Opening as a pastiche of 1970s Play for Todays as an English family arrive in an Austrian chalet for a skiing holiday, all plummy accents and stilted camera moves, the first rug pull comes with the arrival of a director’s commentary over the top, arch remembrances and bloopers pointed out in real-time. And as the folktale horror of the story kicks in, based around the legend of Krampus, actual horror replaces it, more than once. Continue reading “TV Review: Inside No. 9 – The Devil of Christmas”
“Hate the critics? I have nothing but compassion for them. How can one hate the crippled, the mentally deficient, and the dead?”
The outdated ramblings of a doddery old man – funny how art can reflect life… Any opinion I might have had about Ronald Harwood’s The Dresser inevitably comes tainted with his apparent inability to open his mouth without spouting some kind of crap or other. Last month it was claiming casting women in male Shakespearean roles as “astonishingly stupid”, earlier this year it was using his will to ban women from playing the lead role in this very play. At 81, he’s clearly of a different generation but I’m certainly not inclined to indulge him in a way one might one’s own casually intolerant older relations.
His 1980 play The Dresser is based on his own experiences as a personal stagehand to actor-manager Sir Donald Wolfit and closely too. Wolfit was known for his wartime Shakespearean tours, particularly his King Lear, and so Harwood gives us an increasingly decrepit thesp (Ken Stott) on an interminable regional rep tour in the midst of the Second World War. ‘Sir’ is due onstage (in Lear, natch) and his long-suffering dresser Norman (Reece Shearsmith) is the only one who can get him there, for he is caught in the throes of mental and physical disintegration. Continue reading “Review: The Dresser, Richmond/Duke of York’s”
“Don’t get sore when you lose tonight”
Cult status is a funny thing, depending on which side of the coin you fall, it can either rescue diamonds in the rough or just further expose them. For me, Cool Rider comes down heavily on the latter though it must be said, there’s plenty who would argue the former, not least those who contributed over £12 grand to the Kickstarter to get this recording made. Hey, it’s their money right?!
Cool Rider is perhaps better known as the stage adaptation of ill-fated film sequel Grease 2. Staged in a concert version in 2014, the popularity of which saw it return for a week of performances at the Duchess Theatre, the fans are clearly there but quite for what, I couldn’t really say. The plot is little more than an retread of the original but with the roles reversed but the main problem lies in an inconsistent and uninspired score.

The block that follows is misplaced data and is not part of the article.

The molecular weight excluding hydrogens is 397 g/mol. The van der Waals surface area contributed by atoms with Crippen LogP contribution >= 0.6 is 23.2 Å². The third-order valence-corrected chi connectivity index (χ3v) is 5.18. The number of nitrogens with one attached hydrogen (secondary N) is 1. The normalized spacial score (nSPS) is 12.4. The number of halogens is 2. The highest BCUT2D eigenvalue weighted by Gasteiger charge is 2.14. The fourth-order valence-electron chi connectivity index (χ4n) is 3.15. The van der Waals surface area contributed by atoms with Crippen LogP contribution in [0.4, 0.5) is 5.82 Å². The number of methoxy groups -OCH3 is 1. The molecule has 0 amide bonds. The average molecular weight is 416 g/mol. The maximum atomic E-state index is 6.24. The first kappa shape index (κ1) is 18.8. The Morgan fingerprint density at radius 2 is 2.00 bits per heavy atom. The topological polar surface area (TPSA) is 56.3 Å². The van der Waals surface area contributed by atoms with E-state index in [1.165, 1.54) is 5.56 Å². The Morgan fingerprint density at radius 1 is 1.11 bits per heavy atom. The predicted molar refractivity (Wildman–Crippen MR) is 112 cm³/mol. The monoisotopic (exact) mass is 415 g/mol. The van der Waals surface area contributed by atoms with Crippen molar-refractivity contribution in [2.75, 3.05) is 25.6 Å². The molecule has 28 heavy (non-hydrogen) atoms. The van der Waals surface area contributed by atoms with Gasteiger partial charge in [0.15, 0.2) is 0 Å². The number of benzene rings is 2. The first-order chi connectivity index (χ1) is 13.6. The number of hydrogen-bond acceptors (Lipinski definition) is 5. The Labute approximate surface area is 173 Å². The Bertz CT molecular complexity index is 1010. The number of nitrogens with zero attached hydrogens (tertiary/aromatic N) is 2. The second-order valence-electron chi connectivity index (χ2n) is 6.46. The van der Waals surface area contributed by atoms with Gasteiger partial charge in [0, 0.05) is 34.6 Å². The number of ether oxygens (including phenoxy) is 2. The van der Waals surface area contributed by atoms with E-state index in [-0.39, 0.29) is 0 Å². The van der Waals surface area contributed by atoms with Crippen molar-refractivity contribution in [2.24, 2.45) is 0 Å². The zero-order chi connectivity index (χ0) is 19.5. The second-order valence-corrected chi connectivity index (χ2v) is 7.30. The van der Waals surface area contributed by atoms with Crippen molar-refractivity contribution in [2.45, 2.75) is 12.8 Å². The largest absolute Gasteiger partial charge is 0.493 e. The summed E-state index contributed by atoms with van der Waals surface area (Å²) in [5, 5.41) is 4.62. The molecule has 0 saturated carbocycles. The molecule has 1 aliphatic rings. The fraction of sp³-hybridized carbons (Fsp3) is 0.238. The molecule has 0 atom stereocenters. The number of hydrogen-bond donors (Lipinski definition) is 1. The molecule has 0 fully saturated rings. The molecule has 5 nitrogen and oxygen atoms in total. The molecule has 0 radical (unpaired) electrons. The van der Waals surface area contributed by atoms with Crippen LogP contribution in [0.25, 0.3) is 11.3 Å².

With no less than 10 different contributors named, and the legacy of an absolute classic to live up to, Lee Freeman’s orchestrations valiantly try to elevate the 80s take on 60s pastiche but finds that no time period can make it sound good. It’s awkwardly dated and cringe-worthily written – “we’re gonna rock, we’re gonna roll, we’re gonna bop, we’re gonna bowl” is no “rama lamma lamma ka dinga da dinga dong” that’s for sure…
More crucially, there’s too little charm to balance what comedy there is. Ashleigh Gray does a commendable job as the go-getting Stephanie, the title track is strong and her side of climactic duet ‘(Love Will) Turn Back The Hands of Time’ is excellent but opposite her, Aaron SIdwell is lacklustre in a largely insipid part. Reece Shearsmith’s romp through a sex-ed class in ‘Reproduction’ is another example where the recording falls flat, though I can appreciate that prior knowledge of the scene might well make it work.
So Cool Rider might well be one for the fans, for whom seeing and hearing the show live will have been a dream. For the more casual listener, there aren’t many more worse things you could do.
“Don’t worry. I may have my quirks but I’m not an animal. Or am I? One for the courts to discuss.”
The term ‘dark comedy’ is much abused but there really is no better descriptor for Hangmen, Martin McDonagh’s long-awaited return to theatrical writing. Set (mostly) within the tobacco-stained walls of a proper boozer in Oldham in the 1960s on the day that Britain has abolished the death penalty, landlord Harry’s (the excellent David Morrissey) past comes back to haunt him in a big way. For he was the last hangman in the country, as evinced by a cracking prologue (that isn’t for the squeamish) that sees him and his assistant Syd go about their business.
The arrival of enigmatic Londoner Mooney (Johnny Flynn never better) is the catalyst for the plot, as Harry’s disaffected daughter becomes easy prey to his professed affections and disappears with him, round about the same time Syd reappears in Harry’s life to say something rum is going on with a serial killer who has a Southern accent. But the real joy is in the motley crew of grizzled regulars who gather in the pub and the cracking dialogue McDonagh gives them as they dance around the morbid curiosity that has called them to this pub rather than any others. Continue reading “Review: Hangmen, Royal Court”